But I will admit, I do not follow the release process for python very closely and this very well could be par for the course. :)
Comment 11 yocalebo@gmail.com 2021-04-29 00:15:54 UTC
Update on the matter. I was able to analyze a python3.9.4 core dump and I've narrowed the fact down that the thread on CPU that crashed is in concurrent.future._base.Executor class.

Core was generated by `python3.9: middlewared'.
Program terminated with signal SIGSEGV, Segmentation fault.
#0  pymalloc_alloc (ctx=<optimized out>, nbytes=56) at Objects/obmalloc.c:1621
warning: Source file is more recent than executable.
1621            if (UNLIKELY((pool->freeblock = *(block **)bp) == NULL)) {
[Current thread is 1 (LWP 100893)]
(gdb) info locals
size = 3
pool = 0x83757b000
bp = 0x0
(gdb) py-bt
Traceback (most recent call first):
  File "/usr/local/lib/python3.9/xml/etree/ElementPath.py", line 282, in select
    yield elem
  File "/usr/local/lib/python3.9/xml/etree/ElementPath.py", line 389, in find
    return next(iterfind(elem, path, namespaces), None)
  File "/usr/local/lib/python3.9/site-packages/middlewared/plugins/disk_/disk_info_freebsd.py", line 96, in label_to_disk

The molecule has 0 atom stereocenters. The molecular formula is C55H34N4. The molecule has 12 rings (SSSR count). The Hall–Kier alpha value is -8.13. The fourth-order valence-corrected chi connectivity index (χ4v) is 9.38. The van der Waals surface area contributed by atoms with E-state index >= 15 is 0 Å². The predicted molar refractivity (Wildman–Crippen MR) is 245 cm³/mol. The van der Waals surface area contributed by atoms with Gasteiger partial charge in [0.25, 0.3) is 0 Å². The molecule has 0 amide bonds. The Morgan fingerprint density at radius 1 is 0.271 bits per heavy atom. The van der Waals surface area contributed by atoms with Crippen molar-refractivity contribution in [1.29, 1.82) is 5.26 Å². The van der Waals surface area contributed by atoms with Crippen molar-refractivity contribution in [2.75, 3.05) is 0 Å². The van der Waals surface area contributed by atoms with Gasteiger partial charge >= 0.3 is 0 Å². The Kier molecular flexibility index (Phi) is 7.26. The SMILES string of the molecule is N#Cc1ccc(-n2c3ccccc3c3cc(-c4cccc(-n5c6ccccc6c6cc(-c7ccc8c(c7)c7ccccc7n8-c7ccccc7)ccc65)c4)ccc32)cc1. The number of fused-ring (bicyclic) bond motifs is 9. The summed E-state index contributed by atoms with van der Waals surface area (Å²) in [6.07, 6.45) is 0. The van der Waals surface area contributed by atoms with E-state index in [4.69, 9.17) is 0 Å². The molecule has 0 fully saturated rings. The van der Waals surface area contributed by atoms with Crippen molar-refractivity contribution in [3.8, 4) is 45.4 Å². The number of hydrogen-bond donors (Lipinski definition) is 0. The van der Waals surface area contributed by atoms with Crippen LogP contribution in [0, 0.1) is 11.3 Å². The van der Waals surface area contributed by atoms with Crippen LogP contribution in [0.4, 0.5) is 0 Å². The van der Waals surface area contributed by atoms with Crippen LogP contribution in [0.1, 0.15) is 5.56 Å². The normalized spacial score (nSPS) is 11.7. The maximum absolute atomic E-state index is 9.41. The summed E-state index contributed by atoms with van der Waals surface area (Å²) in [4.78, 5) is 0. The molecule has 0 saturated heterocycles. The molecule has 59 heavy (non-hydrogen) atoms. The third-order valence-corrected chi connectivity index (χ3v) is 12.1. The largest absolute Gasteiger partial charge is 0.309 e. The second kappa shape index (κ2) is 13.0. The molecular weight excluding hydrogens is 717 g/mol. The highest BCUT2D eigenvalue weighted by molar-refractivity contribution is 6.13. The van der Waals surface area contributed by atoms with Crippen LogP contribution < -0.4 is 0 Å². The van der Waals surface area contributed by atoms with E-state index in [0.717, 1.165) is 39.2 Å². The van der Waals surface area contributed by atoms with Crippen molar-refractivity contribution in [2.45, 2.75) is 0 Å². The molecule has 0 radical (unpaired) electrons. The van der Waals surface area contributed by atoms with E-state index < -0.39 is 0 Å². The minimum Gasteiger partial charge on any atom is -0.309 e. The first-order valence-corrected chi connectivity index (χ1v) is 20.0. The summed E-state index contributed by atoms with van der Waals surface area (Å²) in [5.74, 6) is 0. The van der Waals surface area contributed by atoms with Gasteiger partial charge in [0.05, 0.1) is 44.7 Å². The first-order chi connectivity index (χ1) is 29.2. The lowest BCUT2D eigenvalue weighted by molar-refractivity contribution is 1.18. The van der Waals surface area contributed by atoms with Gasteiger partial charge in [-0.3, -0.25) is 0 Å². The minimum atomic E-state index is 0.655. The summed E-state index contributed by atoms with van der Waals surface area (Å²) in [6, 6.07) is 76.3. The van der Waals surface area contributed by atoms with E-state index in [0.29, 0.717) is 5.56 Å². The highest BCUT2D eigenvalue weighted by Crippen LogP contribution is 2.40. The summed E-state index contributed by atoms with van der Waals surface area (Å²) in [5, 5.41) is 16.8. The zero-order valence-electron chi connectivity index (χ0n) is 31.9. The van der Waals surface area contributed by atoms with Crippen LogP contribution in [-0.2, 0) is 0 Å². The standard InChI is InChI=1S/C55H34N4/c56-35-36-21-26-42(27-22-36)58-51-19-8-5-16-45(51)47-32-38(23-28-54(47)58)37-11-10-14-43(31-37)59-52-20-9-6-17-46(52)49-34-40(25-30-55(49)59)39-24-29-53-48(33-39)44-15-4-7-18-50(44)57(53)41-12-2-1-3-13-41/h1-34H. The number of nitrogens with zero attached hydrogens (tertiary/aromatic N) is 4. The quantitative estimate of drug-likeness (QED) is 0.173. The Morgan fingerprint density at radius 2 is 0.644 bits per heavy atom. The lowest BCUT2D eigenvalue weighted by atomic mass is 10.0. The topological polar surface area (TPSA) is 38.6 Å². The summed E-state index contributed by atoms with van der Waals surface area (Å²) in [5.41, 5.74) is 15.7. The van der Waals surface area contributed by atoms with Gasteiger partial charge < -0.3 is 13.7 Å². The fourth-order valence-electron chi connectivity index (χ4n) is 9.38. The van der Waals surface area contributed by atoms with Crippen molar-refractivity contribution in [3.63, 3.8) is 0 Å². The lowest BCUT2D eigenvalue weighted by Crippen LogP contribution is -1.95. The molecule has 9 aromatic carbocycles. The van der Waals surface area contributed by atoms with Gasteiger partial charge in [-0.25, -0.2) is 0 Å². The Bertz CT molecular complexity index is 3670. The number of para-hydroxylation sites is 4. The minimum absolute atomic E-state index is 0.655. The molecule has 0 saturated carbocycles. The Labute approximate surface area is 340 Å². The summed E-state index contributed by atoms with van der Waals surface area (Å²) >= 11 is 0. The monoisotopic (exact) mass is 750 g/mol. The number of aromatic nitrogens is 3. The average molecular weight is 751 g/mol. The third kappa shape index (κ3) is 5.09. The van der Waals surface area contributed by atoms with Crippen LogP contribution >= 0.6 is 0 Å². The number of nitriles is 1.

part = geom.class_by_name('PART').xml.find(f'.//provider[name="{dev}"]/../name')
  File "/usr/local/lib/python3.9/site-packages/middlewared/main.py", line 1521, in call_sync
    )
  File "/usr/local/lib/python3.9/site-packages/middlewared/plugins/pool.py", line 416, in transform_topology
    disk = self.middleware.call_sync('disk.label_to_disk', *args)
  File "/usr/local/lib/python3.9/site-packages/middlewared/plugins/pool.py", line 435, in transform_topology
    x[i] = self.transform_topology(x[i], dict(options, geom_scan=False))
  File "/usr/local/lib/python3.9/site-packages/middlewared/plugins/pool.py", line 432, in transform_topology
    x[key] = self.transform_topology(x[key], dict(options, geom_scan=False))
  File "/usr/local/lib/python3.9/site-packages/middlewared/plugins/pool.py", line 435, in transform_topology